[I]f the gospel of Jesus is just some formula I obey in order to get taken off the naughty list and put on a nice list, then it doesn't meet the deep need of the human condition, it doesn't interact with the great desire of my soul, and it has nothing to do with the hidden (or rather, obvious) language we are all speaking. But if it is more, if it is a story about humanity falling away from the community that named it, and an attempt to bring humanity back to that community, and if it is more than a series of ideas, but rather speaks directly into the basic human need we are feeling, then the gospel of Jesus is the most relevant message in the history of mankind.

Amen, Donald. I think points like this are important. They are what I call mental forks in the road. You can choose to believe this or you can choose to believe that, but here are the implications. A more famous one is saying what C.S Lewis and Josh McDowell have said, where they demand that you can either believe that Jesus was who he said he was or you can believe he was not, but don't call him a great moral teacher if you think he wasn't who he said he was, because great moral teachers don't make the claims the Jesus did. The alternatives make him out to either be a liar or a madman.

What Donald does here is is say if you want to claim the entire Jesus message is merely a religion, a list of "do's and don'ts", and a formula by which to live, fine; just don;t expect anyone to be jumping on board. This is why I think that so many mainline denominational churches see so much fall out when students leave for college. If they have been given a formula that does not connect with their innermost needs, they have no need for it. If we have reduced Jesus to a formula and a lists of "do's and don'ts", we have sold him sadly short.

However, if you believe that the message and gospel of Jesus is something much more, an attempt by the god of the universe to bring his beloved creation back into covenant and relationship with him, then, as Don so eloquently puts it, "then the gospel of Jesus is the most relevant message in the history of mankind."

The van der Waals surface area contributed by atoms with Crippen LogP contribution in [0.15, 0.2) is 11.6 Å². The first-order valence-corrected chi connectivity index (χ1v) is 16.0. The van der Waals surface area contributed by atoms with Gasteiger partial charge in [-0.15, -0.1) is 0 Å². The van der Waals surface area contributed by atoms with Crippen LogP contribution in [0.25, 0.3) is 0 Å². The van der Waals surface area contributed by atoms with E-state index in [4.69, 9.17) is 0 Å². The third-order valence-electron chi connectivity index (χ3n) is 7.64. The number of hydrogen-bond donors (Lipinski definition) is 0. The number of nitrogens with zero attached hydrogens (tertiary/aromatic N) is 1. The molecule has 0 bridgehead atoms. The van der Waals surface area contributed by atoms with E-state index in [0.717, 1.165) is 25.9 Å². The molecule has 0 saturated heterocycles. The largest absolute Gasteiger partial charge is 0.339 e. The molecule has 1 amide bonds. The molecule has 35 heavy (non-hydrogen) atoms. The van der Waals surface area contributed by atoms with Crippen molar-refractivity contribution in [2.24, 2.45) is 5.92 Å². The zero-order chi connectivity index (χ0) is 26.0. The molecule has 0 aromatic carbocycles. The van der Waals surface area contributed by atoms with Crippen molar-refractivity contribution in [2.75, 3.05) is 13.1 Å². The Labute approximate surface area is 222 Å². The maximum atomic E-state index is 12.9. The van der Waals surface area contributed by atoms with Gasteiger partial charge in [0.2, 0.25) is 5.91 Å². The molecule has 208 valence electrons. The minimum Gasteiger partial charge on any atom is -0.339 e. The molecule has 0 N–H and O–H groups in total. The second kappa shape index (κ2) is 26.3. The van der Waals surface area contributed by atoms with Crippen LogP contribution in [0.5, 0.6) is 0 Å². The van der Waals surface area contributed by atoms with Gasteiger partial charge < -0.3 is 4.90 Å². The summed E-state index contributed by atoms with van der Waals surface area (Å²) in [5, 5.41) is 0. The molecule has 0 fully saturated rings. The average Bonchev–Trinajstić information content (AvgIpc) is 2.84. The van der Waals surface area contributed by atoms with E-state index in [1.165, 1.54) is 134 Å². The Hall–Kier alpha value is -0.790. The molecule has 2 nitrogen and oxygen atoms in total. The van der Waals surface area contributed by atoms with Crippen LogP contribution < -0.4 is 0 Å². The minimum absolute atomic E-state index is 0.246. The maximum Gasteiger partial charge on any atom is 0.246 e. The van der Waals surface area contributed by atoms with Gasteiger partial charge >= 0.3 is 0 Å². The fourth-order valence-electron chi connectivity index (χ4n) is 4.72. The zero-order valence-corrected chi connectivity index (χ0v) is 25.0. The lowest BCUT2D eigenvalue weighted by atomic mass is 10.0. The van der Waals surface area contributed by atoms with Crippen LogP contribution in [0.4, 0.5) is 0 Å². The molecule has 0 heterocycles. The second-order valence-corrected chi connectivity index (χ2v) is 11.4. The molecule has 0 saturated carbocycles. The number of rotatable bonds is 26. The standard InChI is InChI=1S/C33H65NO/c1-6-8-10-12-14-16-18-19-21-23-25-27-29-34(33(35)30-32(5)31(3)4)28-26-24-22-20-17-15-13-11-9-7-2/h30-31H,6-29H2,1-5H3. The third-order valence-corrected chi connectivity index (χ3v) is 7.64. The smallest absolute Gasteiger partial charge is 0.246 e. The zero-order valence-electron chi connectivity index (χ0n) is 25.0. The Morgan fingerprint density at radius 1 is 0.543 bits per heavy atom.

Donald simply paints the picture of the choices and the outcomes here and leaves the reader to decide, although it is clear in the rest of the book which way he has chosen. May we continue to present the message of Jesus for all it is and resist the temptation to reduce it to a formula.

Wednesday, April 11, 2007

The Lies We Tell Young People, Part 2

While navigating Yahoo! to check my email, I was struck by a headline on their news page. you know, the ones that they make as shocking and eye catching as possible so they can report more hits to their advertisers? Anyway, the title of the article is Can Cheaters Change: Can cheaters stop straying, or is infidelity a personality trait? What!?, I thought. Cheating is a personality trait now? Unbelievable. I read the article, which is very short and a disappointment based on the headline, but it basically says that 25% of men and 15% of women admit to sleeping with someone else while in a relationship, and that those who cheat are more likely to cheat again.

So, I'm sure you are left to conclude, as I am, that cheating is a personality trait, right? And what follows from that is that is it is a personality trait, like introversion/extroversion, it isn't wrong, per say, but part of who they are.

What a crock. Our culture is becoming so steeped in moral relativism that cheating, a practice that obviously hurts and destroys, is seen as a personality trait. This is the dominant worldview that is being handed down to the next generation: that all morality is relative, there is no absolute truth, and every belief is equally valid. Join me on my quest to find more examples of this in the media.

If you care to read more on this subject, I recommend this book on relativism by Greg Koukl and Frank Beckwith. I am about half way through it, and they have already blown relativism to shreds, both logically and practically. It employs quite a bit of deep logical terminology, but most high school grads should be able to follow it for the most part.